'We The Makers Create' is for you to be inspired, learn new skills and help reduce the environmental impact of the fashion industry.
Did you know that Australia is the second-highest consumer of clothing worldwide per year? Or that across the globe we dispose of one garbage truck’s worth of clothing every second?
These were some of the questions that the biennial We the Makers Design Festival asked exhibition-goers through their online exhibition exploring fashion’s sustainable future. Running online until November, the festival sees 21 emerging and professional designers from around the world create clothing that’s not just aesthetically beautiful or useful, but is also ethically produced, guided by the theme ‘Design for the Future: Sustainable and Ethical Textiles and Fashion’.
Amidst the success of the designer showcase so far, the National Wool Museum has introduced ‘We The Makers Create’, a new digital experience spawned from the success of the Designer Showcase.
Building on the core foundations of We The Makers – celebrating creativity and ingenuity in sustainable and ethical fashion design – the ‘We The Makers Create’ provides a platform for artists and craftspeople to share their skills and inspire others to start making through a range of free online fashion courses.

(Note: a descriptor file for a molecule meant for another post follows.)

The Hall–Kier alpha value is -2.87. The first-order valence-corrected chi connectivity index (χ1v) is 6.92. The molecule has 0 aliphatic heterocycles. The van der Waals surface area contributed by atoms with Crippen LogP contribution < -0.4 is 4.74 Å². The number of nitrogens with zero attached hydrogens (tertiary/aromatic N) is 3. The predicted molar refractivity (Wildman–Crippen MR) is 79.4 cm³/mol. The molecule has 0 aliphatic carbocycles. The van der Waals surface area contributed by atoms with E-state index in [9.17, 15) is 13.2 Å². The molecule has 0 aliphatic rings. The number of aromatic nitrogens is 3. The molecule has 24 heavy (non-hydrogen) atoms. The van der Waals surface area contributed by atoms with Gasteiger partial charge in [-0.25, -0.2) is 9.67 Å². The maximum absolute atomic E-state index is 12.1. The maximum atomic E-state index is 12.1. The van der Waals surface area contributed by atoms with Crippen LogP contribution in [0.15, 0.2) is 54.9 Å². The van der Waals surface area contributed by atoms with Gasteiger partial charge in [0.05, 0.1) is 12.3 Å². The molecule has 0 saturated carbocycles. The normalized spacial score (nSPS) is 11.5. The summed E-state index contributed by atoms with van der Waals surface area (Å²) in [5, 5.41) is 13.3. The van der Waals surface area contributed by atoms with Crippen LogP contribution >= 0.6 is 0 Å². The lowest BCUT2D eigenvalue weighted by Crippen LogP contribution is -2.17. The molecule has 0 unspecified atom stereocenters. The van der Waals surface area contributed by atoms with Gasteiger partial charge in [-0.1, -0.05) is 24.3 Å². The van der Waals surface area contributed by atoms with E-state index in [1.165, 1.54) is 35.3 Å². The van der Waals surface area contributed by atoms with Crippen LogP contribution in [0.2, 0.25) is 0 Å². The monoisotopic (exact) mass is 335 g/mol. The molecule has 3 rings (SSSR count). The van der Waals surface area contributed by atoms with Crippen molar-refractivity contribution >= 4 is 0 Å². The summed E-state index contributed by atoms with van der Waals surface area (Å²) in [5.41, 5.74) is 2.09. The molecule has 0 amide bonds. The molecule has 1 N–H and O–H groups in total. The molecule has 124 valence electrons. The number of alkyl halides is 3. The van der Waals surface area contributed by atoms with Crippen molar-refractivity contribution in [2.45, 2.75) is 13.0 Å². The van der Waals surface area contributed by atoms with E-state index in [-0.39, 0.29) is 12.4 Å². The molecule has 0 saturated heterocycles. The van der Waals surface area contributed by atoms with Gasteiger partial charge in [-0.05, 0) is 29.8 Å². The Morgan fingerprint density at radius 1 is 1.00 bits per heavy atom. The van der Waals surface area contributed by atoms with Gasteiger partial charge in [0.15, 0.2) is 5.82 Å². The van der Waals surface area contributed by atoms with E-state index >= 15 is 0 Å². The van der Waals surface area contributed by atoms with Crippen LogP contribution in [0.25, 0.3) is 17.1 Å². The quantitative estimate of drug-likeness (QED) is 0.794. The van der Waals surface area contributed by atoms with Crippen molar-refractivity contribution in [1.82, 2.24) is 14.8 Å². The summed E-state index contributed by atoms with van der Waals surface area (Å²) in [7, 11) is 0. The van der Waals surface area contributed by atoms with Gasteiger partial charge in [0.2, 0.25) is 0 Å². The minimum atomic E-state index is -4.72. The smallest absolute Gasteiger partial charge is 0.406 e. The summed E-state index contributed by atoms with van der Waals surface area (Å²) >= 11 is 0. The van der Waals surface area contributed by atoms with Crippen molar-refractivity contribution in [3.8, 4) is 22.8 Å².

From courses in mending garments to refashioning a T-shirt, the detailed step-by-step guides can help anyone within the community build technical skills and confidence to experiment with sustainable fashion concepts – not just professional fashion designers and makers.
The first course will see Ruth Woods from Craft School Oz guide audiences through a range of creative mending techniques. Designed to help creatives give their clothes longevity and a touch of personality, this free course will teach the skills to mend and patch for both functionality and style.
“Creative Mending is all about helping your clothes last a bit longer. It shows several mending techniques to help you do this. You can have fun with patches, mending that dreaded crotch repair that no-one wants to mention,” Ruth explains.
“It’s quite an expansive course and I think there is something there for everyone. One funny thing was a call out to my friends for items that needed mending – I had no shortage of donations.”